CD and Book Reviews
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Sing, Cowboy, Sing: The Gene Autry Collection (Rhino) is a three-CD set featuring 84 favorites by the singing cowboy from Tioga. But these aren’t always the best-known versions; many are previously unreleased transcriptions from his Melody Ranch radio show that measure up well and thus add to the Autry legacy. Irresistibly aw-shucks and easygoing, this music will put you right back in the movie theater, front row center, or around the family radio, just like World War II never happened.
Steve Earle’s co-production of Livin’ or Dyin’ (Rising Tide) makes Dallas singer-songwriter Jack Ingram sound more like—surprise?—Steve Earle than did Ingram’s three prior independent CDs. But it’s the kind of go-for-broke honky-tonk that defies such objections, with enough twang to vibrate bar stools and shuffles you can almost slam dance to. Originals like “Ghost of a Man” and remakes like “Dim Lights, Thick Smoke (And Loud, Loud Music)” have a wasted and wounded yet aggressive feel that blows away most other country—mainstream or alternative. JOHN MORTHLAND
On their second album, Frustrated (Trance Syndicate), Starfish sounds anything but. The Austin power trio delights in the pure chewing satisfaction of unabashed noise, but they’ve also got a jones for bubble gum: Songs like “Doo Doo,” “Burden,” and the low-fi-punk title track are impeccable amalgams of gleeful energy, metronomic throttle, and dreamy pop bliss. It’s almost enough to make you forget the eight-and-a-half-minute instrumental opener. JASON COHEN
Tejano and conjunto stars get more attention, but the sultry tropical cumbias of Fito Olivares—Texas’ own mambo king, and the spiritual son of the original mambo maven, Perez Prado—resonate farther beyond our borders than the sound of any contemporary Latin act. Fito’s latest release, Con Amor y Con Sabor (EMI-Latin), confirms this with a delicious blend of saxophone and accordion on top of a beat as trancelike as Jamaican dub. If the “Mosaico Fiestero” medley of past Fito hits doesn’t wiggle your booty, seek professional help. JOE NICK PATOSKI
A novel about a small-town-Texas bus driver might not suggest great dramatic potential, but with Jim Lehrer at the wheel, the concept is moving enough. In White Widow (Random House, $21), the noted news anchor draws on his fifties-era experience in Victoria, where he worked as a ticket agent during junior college. His protagonist is Jack T. Oliver, a wildly imaginative driver for the Great Western Trailways line whose heart speeds up at first sight of the title character (“white widow” is bus industry parlance for a beautiful woman traveling alone). Soon his bus, and his life, are out of control. Lehrer’s writing is smoothly suspenseful; his Texas recall is deft and sure (a bad storm, for example, is an “Indianola”). If you’re seeking a punchy read, White Widow is just the ticket. ANNE DINGUS
Today Rudy Tomjanovich coaches the Houston Rockets, but it took him a long time to reach proper orbit. In A Rocket at Heart: My Life and My Team (Simon and Schuster, $23), he and co-author Robert Falkoff chronicle his slow rise from the blue-collar basketball courts of Hamtramck, Michigan, to the top of the NBA. For every bromide about staying true to his dreams, Tomjanovich rebounds with a gripping nugget like his blow-by-blow account of Kermit Washington’s infamous sucker punch in 1977. And he adds more than a dash of inside basketball, revealing the inner workings of a championship squad. A definite three-pointer. JOSH DANIEL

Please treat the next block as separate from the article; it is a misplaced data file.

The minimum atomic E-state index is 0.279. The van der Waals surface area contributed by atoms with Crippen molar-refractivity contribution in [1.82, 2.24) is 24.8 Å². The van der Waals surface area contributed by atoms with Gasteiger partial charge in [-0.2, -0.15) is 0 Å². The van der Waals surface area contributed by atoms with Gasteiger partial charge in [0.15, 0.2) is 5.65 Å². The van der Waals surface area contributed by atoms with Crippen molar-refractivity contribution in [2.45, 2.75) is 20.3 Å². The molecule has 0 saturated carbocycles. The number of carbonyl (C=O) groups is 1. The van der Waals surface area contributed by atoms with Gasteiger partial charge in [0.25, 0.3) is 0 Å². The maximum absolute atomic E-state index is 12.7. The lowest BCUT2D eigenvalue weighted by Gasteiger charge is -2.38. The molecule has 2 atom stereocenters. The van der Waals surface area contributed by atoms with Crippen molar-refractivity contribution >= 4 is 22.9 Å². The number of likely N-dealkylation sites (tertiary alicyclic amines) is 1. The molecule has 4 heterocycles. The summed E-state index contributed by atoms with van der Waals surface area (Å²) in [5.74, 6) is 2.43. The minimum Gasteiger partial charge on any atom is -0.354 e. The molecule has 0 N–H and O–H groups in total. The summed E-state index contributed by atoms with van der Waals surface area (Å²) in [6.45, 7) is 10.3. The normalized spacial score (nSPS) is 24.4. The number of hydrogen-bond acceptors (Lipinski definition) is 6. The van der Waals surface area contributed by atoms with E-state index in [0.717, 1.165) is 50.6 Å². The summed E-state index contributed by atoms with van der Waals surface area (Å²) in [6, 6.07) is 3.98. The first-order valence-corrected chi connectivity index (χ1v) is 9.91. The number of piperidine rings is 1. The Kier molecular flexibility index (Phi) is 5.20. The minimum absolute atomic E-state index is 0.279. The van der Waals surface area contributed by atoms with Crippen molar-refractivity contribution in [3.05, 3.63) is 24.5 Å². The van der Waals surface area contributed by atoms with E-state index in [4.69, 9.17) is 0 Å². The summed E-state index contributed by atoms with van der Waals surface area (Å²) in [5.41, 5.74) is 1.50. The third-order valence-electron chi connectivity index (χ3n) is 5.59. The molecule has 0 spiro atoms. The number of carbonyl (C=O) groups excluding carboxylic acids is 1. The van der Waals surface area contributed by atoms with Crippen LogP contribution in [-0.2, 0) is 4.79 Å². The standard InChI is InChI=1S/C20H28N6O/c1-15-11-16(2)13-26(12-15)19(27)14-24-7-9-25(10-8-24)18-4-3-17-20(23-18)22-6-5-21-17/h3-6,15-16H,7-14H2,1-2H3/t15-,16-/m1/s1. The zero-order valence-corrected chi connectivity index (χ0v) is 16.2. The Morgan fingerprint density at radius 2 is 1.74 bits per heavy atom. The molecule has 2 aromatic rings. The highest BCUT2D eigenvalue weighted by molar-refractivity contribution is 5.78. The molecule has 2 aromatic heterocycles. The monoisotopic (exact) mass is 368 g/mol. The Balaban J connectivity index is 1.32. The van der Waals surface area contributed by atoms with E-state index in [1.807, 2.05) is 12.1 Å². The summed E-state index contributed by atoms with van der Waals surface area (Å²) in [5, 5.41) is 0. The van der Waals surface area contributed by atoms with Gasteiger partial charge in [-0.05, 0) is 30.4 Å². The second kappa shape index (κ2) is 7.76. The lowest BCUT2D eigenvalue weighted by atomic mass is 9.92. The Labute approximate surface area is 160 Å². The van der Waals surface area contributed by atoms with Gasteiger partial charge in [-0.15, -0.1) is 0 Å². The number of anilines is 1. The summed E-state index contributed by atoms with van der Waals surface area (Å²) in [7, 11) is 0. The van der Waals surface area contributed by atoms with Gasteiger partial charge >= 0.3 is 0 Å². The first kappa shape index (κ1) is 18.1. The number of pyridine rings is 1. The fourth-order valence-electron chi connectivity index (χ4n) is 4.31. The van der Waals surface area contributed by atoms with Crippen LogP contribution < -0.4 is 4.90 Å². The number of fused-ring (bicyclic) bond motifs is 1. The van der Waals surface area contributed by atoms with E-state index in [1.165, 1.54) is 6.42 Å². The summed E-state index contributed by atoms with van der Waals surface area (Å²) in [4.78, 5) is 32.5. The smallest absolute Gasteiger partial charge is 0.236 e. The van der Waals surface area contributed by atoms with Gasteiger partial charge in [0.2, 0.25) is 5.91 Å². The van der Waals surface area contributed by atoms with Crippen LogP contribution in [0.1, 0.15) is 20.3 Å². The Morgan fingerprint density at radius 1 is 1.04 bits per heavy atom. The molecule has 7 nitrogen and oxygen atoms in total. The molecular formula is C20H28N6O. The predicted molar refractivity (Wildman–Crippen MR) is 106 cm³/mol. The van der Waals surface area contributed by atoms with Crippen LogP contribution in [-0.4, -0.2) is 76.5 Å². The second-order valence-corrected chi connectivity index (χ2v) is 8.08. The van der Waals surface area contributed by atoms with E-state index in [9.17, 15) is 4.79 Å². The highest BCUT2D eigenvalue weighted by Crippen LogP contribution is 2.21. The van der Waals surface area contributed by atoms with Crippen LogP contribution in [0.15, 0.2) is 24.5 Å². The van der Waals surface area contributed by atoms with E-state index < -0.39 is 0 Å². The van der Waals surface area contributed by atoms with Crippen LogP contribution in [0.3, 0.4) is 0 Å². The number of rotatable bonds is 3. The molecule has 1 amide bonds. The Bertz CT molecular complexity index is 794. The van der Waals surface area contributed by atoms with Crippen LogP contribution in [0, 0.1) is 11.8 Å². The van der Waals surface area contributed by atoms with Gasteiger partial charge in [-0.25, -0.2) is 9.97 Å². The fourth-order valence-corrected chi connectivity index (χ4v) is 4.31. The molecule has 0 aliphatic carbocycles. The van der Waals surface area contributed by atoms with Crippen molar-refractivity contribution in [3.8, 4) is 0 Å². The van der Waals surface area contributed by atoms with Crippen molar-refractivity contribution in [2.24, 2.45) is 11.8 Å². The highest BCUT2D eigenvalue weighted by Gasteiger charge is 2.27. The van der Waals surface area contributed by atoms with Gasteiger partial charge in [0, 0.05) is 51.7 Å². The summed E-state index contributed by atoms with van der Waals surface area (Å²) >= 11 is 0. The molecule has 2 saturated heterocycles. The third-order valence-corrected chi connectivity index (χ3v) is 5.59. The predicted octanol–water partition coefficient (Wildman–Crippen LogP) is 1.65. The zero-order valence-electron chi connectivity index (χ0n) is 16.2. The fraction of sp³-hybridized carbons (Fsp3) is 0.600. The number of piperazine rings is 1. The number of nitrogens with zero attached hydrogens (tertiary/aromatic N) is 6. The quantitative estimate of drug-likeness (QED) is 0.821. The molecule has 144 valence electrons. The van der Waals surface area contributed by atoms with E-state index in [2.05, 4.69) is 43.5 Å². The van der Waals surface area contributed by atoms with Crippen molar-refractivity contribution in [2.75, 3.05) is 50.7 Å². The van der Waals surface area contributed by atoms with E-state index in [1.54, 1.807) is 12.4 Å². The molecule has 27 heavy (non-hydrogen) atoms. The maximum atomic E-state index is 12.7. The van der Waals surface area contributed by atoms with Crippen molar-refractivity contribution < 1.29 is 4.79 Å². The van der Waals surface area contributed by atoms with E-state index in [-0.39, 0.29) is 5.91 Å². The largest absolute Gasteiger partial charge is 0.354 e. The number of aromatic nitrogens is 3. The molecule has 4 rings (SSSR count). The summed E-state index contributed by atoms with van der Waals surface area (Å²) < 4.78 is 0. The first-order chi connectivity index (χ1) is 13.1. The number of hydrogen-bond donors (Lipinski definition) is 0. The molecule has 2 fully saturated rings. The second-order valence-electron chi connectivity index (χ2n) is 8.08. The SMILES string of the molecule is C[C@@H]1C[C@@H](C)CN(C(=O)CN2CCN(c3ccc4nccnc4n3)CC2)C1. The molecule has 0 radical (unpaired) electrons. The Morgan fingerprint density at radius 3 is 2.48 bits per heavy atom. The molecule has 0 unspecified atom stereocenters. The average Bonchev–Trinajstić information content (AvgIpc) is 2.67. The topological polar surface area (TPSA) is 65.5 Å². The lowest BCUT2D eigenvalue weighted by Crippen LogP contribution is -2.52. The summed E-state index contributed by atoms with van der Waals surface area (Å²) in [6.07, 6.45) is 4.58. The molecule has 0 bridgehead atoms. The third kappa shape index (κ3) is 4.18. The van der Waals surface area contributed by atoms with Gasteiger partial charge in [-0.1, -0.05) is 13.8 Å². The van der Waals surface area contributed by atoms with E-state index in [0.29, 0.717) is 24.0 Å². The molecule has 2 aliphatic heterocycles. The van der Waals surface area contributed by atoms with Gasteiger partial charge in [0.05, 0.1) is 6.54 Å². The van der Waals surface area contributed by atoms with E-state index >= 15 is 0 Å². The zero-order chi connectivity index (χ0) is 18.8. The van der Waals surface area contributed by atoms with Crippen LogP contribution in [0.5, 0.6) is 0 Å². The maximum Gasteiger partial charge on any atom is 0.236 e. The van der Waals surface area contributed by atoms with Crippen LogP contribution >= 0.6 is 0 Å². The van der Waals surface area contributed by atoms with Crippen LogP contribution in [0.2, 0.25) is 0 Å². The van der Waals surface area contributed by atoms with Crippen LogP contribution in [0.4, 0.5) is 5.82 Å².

Just before Kenneth Starr resigned as the Whitewater independent counsel and then thought better of it, he hired fellow San Antonian Sol Wisenberg as one of his lead prosecutors. Why’d he choose the quiet 42-year-old assistant U.S. attorney? For one thing, Wisenberg is an expert on white-collar crimes, particularly questionable loans: In 1993, for instance, he got eleven defendants convicted of conspiring to defraud San Antonio’s Victoria Savings Association of $200 million. He also has powerful connections: In all likelihood he was put up for the job by Whitewater team member W. Ray Jahn, the chief prosecutor in the trial of San Antonio federal judge John Wood’s assassin. “Sol’s a good, smart prosecutor,” says San Antonio defense lawyer Roy Barrera, Senior. “If anyone can figure out the puzzle of Whitewater, maybe he can.” JAN JARBOE RUSSELL
Hot Shoe Store
If Houston Rocket Mario Elie and ex-Rocket Sam Cassell want to be known for more than their fancy footwork on the basketball court, they’ve made a step in the right direction with Samario’s Baleares Footwear. The tony store in Houston’s Galleria stocks oxfords and loafers made of calf, kangaroo, or lizard from Spain’s Balearic Islands. Men’s shoes (up to size 22) go for $160 to $275; women’s shoes (up to size 13) are $130 to $200. Devoted patrons include Mark Bryant of the Phoenix Suns and Kevin Willis of the Rockets—and, of course, Elie and Cassell themselves, who have more than one hundred pairs of leather shoes between them. “Shoes make the whole outfit,” says Elie. “You can never have enough.” MICHELE MEYER